Space voyage ticket sales take off in China
The costly voyage to space has drawn attention from wealthy young people, for whom tickets have been a hot item online, but the cost of the trips and the safety of participants need more supervision from authorities, one expert says.
A man from Zhejiang province booked a trip to space from an online travel agency and gave the full payment, about 630,000 yuan ($101,500), in June. After paying for the costly space voyage, he went to travel in South Africa.
"In fact, 36 people have finished the procedures, including physical examination, and paid the deposit, and are ready for the training for the space voyage," said Du Xiyong, deputy manager of Dexo Travel, a domestic travel agent that acted as the sole broker in China for Space Expedition Corp, a Dutch firm providing private space travel.
In addition, about six people are in the process of evaluation from the Dutch provider. The business grew faster than expected, since the online application just started on June 12, which shows the promising future of luxury tourism, he said.
Most of the participants are entrepreneurs from major cities like Shanghai and Beijing, Du said, adding that some domestic celebrities will join the rare trip as well.
Under the arrangement with the Dutch company, the man from Zhejiang province will be in the first group with other applicants from foreign countries who are likely to enjoy the space trip as early as the fourth quarter of 2015.
The current service has three modules, different in terms of flight length and departure time, whose prices range from 599,999 yuan to 1.39 million yuan. "The prices are set by the Dutch firm and are the same around the world," the deputy manager said.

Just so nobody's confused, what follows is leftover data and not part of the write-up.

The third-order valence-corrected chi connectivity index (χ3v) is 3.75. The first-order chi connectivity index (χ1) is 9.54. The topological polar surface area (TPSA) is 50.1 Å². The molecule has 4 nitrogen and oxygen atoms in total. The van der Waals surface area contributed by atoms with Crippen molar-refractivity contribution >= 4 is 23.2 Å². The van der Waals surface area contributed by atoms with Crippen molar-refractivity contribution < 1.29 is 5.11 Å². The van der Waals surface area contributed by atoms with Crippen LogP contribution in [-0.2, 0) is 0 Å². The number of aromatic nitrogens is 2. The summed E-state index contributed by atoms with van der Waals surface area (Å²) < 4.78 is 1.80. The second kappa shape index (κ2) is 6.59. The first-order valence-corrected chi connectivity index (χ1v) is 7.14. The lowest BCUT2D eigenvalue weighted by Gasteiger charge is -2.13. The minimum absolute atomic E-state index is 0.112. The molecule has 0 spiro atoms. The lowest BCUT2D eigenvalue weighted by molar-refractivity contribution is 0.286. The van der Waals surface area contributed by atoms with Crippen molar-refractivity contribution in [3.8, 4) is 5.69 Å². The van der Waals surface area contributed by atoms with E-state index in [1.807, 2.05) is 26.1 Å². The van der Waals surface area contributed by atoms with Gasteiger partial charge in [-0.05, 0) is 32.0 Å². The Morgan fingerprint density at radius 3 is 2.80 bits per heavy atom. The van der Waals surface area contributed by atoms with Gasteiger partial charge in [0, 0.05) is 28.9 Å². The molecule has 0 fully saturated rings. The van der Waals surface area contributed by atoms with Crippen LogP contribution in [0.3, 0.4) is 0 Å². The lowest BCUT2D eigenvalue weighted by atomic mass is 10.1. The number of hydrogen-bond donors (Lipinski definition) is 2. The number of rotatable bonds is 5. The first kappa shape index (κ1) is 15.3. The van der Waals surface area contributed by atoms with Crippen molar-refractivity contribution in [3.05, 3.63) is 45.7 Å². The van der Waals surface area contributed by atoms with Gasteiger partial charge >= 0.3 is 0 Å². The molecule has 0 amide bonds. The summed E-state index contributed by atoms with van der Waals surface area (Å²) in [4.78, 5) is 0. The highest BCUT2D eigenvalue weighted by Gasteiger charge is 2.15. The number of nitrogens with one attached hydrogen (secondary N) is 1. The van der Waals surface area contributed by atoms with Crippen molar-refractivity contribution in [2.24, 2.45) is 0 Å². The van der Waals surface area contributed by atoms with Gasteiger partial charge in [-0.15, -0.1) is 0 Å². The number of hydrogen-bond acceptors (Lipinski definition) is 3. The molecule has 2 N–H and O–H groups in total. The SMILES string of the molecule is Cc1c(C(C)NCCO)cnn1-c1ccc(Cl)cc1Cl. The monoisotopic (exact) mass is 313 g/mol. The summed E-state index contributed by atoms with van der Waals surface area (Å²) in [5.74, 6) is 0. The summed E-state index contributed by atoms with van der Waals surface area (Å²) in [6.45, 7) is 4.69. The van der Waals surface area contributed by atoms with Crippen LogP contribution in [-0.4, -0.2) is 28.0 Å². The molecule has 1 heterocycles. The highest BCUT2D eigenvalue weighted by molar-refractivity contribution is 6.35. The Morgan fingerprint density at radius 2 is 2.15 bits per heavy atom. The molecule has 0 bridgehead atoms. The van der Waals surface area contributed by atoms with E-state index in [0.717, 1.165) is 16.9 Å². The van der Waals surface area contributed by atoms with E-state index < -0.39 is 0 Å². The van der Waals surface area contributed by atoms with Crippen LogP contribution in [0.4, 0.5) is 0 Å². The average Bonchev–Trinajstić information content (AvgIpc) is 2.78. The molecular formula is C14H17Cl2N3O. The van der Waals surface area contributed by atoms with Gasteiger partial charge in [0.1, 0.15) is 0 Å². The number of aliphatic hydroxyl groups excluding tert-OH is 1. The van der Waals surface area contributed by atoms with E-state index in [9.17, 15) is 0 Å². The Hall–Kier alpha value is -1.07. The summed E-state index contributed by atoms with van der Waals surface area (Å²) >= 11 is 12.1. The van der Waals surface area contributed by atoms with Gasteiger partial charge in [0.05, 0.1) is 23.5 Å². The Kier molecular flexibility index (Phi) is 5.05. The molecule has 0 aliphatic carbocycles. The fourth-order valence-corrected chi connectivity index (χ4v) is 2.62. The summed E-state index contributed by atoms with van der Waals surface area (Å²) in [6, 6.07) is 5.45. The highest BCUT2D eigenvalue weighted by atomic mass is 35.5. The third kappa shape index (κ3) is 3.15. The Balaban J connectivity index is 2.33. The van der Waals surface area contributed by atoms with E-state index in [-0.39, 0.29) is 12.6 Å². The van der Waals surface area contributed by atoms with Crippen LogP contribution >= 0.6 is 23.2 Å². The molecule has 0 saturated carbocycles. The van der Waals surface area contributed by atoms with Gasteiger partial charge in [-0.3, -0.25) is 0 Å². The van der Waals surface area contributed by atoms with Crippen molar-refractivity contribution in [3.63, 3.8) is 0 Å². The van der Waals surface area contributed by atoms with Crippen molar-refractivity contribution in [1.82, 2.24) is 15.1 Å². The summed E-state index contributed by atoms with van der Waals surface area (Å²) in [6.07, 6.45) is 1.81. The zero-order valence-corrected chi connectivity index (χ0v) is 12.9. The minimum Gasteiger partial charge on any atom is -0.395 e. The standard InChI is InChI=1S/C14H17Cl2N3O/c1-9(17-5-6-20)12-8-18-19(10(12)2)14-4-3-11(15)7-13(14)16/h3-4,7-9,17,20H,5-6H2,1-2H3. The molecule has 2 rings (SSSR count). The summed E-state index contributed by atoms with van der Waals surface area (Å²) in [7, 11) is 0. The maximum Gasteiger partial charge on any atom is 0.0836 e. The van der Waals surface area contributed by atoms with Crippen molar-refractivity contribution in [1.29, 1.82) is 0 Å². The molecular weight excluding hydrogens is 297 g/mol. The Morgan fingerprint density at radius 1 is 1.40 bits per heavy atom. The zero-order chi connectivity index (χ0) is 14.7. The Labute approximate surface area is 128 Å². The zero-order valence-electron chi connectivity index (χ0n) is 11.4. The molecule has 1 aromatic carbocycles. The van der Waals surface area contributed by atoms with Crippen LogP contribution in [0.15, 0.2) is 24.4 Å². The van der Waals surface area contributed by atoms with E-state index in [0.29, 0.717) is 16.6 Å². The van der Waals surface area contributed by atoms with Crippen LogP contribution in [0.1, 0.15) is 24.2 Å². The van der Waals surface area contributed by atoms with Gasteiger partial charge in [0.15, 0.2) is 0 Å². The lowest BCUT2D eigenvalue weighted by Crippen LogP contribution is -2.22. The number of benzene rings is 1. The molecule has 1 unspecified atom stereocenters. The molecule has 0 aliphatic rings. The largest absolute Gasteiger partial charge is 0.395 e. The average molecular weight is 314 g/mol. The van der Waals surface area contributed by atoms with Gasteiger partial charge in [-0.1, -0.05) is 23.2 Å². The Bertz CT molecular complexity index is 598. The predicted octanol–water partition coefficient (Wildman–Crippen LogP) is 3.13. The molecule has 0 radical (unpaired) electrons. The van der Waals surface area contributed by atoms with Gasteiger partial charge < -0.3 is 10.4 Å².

All of the services currently offered are suborbital spaceflight, which peaks at an altitude of 61 to 103 km. Passengers who book the top two most-expensive trips will experience five to six minutes of weightlessness, a view of the star field and a vista of the curved Earth below.
"Many of our buyers have treated the space flight as an adventure and honor," Du said. Only 528 people have traveled in space, according to a report from taobao.com, a major online shopping service provider in China.
"We will also expand a similar service to more people by introducing service in spacecraft simulators," said Zhang Lingxiao, manager in charge of travel projects at taobao.com, adding that in two or three years, space tourism will be a larger market.
One expert has suggested that authorities supervise the industry to guarantee that the pricing is fair and tourists are safe.
"There has been no official regulation nor rules in space tourism in China, making the market chaotic, and more problems will be exposed in the future as more people book the trip," said Wang Yanyong, director of the Tourism Development and Planning Research Center of Beijing Jiaotong University.
Many agents have sold tickets to space, yet no trips have been completed, he said, suggesting that departments such as tourism bureaus release guidelines to regulate the industry.
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